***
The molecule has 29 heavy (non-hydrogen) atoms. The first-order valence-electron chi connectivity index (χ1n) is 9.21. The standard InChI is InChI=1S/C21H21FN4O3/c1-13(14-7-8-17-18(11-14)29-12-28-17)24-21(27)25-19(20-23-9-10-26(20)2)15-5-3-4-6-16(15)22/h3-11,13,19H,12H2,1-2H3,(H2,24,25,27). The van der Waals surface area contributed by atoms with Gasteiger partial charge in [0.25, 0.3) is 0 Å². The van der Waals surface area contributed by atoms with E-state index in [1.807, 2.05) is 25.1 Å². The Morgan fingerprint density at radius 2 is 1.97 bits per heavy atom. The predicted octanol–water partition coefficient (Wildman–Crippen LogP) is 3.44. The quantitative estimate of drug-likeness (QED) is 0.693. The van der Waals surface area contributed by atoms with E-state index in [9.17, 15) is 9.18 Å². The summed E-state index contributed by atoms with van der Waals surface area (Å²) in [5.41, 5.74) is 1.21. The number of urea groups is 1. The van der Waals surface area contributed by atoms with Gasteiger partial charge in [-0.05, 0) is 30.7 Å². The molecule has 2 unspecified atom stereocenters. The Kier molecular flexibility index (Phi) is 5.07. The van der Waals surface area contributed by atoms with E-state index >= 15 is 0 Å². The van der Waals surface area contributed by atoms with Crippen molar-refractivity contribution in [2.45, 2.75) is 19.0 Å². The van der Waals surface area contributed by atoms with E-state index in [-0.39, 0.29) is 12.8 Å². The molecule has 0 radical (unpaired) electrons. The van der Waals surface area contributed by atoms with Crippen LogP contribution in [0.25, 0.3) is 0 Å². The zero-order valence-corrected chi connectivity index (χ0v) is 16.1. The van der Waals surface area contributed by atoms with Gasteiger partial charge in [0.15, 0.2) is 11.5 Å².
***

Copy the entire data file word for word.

The molecule has 29 heavy (non-hydrogen) atoms. The first-order valence-electron chi connectivity index (χ1n) is 9.21. The standard InChI is InChI=1S/C21H21FN4O3/c1-13(14-7-8-17-18(11-14)29-12-28-17)24-21(27)25-19(20-23-9-10-26(20)2)15-5-3-4-6-16(15)22/h3-11,13,19H,12H2,1-2H3,(H2,24,25,27). The van der Waals surface area contributed by atoms with Gasteiger partial charge in [0.25, 0.3) is 0 Å². The van der Waals surface area contributed by atoms with E-state index in [1.807, 2.05) is 25.1 Å². The Morgan fingerprint density at radius 2 is 1.97 bits per heavy atom. The predicted octanol–water partition coefficient (Wildman–Crippen LogP) is 3.44. The quantitative estimate of drug-likeness (QED) is 0.693. The van der Waals surface area contributed by atoms with E-state index in [9.17, 15) is 9.18 Å². The summed E-state index contributed by atoms with van der Waals surface area (Å²) in [5.41, 5.74) is 1.21. The number of urea groups is 1. The van der Waals surface area contributed by atoms with Gasteiger partial charge in [-0.05, 0) is 30.7 Å². The molecule has 2 unspecified atom stereocenters. The Kier molecular flexibility index (Phi) is 5.07. The van der Waals surface area contributed by atoms with E-state index >= 15 is 0 Å². The van der Waals surface area contributed by atoms with Crippen molar-refractivity contribution in [2.45, 2.75) is 19.0 Å². The van der Waals surface area contributed by atoms with E-state index in [-0.39, 0.29) is 12.8 Å². The molecule has 0 radical (unpaired) electrons. The van der Waals surface area contributed by atoms with Crippen LogP contribution in [0.25, 0.3) is 0 Å². The zero-order valence-corrected chi connectivity index (χ0v) is 16.1. The van der Waals surface area contributed by atoms with Gasteiger partial charge in [0.15, 0.2) is 11.5 Å².